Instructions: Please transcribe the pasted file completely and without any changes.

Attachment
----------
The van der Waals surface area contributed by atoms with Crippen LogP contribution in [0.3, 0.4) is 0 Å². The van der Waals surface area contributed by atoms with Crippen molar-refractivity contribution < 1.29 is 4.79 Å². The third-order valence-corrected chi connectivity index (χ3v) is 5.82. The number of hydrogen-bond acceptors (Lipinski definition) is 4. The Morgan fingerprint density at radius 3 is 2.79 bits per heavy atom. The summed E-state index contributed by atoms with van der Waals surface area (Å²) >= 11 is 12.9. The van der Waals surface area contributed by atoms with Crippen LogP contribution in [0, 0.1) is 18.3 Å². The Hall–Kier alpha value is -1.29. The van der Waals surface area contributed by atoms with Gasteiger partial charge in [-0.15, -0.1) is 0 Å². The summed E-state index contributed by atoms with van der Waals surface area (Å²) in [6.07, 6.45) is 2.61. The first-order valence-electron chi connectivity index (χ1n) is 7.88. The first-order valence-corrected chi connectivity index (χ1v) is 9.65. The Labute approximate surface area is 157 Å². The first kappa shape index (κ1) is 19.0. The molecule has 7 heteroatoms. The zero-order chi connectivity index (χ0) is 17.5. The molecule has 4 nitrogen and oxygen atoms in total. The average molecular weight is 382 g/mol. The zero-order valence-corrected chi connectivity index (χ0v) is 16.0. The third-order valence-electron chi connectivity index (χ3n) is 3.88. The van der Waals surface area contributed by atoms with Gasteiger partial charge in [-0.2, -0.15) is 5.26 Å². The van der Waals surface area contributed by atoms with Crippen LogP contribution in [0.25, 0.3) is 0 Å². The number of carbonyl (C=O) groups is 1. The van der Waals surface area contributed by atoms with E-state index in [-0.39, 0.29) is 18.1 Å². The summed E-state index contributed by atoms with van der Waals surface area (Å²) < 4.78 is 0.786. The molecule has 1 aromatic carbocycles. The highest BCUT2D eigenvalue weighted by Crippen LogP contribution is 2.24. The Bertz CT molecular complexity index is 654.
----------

The van der Waals surface area contributed by atoms with Crippen LogP contribution in [0.3, 0.4) is 0 Å². The van der Waals surface area contributed by atoms with Crippen molar-refractivity contribution < 1.29 is 4.79 Å². The third-order valence-corrected chi connectivity index (χ3v) is 5.82. The number of hydrogen-bond acceptors (Lipinski definition) is 4. The Morgan fingerprint density at radius 3 is 2.79 bits per heavy atom. The summed E-state index contributed by atoms with van der Waals surface area (Å²) >= 11 is 12.9. The van der Waals surface area contributed by atoms with Crippen LogP contribution in [0, 0.1) is 18.3 Å². The Hall–Kier alpha value is -1.29. The van der Waals surface area contributed by atoms with Gasteiger partial charge in [-0.15, -0.1) is 0 Å². The summed E-state index contributed by atoms with van der Waals surface area (Å²) in [6.07, 6.45) is 2.61. The first-order valence-electron chi connectivity index (χ1n) is 7.88. The first-order valence-corrected chi connectivity index (χ1v) is 9.65. The Labute approximate surface area is 157 Å². The first kappa shape index (κ1) is 19.0. The molecule has 7 heteroatoms. The zero-order chi connectivity index (χ0) is 17.5. The molecule has 4 nitrogen and oxygen atoms in total. The average molecular weight is 382 g/mol. The zero-order valence-corrected chi connectivity index (χ0v) is 16.0. The third-order valence-electron chi connectivity index (χ3n) is 3.88. The van der Waals surface area contributed by atoms with Gasteiger partial charge in [-0.2, -0.15) is 5.26 Å². The van der Waals surface area contributed by atoms with Crippen LogP contribution in [0.25, 0.3) is 0 Å². The number of carbonyl (C=O) groups is 1. The van der Waals surface area contributed by atoms with E-state index in [-0.39, 0.29) is 18.1 Å². The summed E-state index contributed by atoms with van der Waals surface area (Å²) < 4.78 is 0.786. The molecule has 1 aromatic carbocycles. The highest BCUT2D eigenvalue weighted by Crippen LogP contribution is 2.24. The Bertz CT molecular complexity index is 654.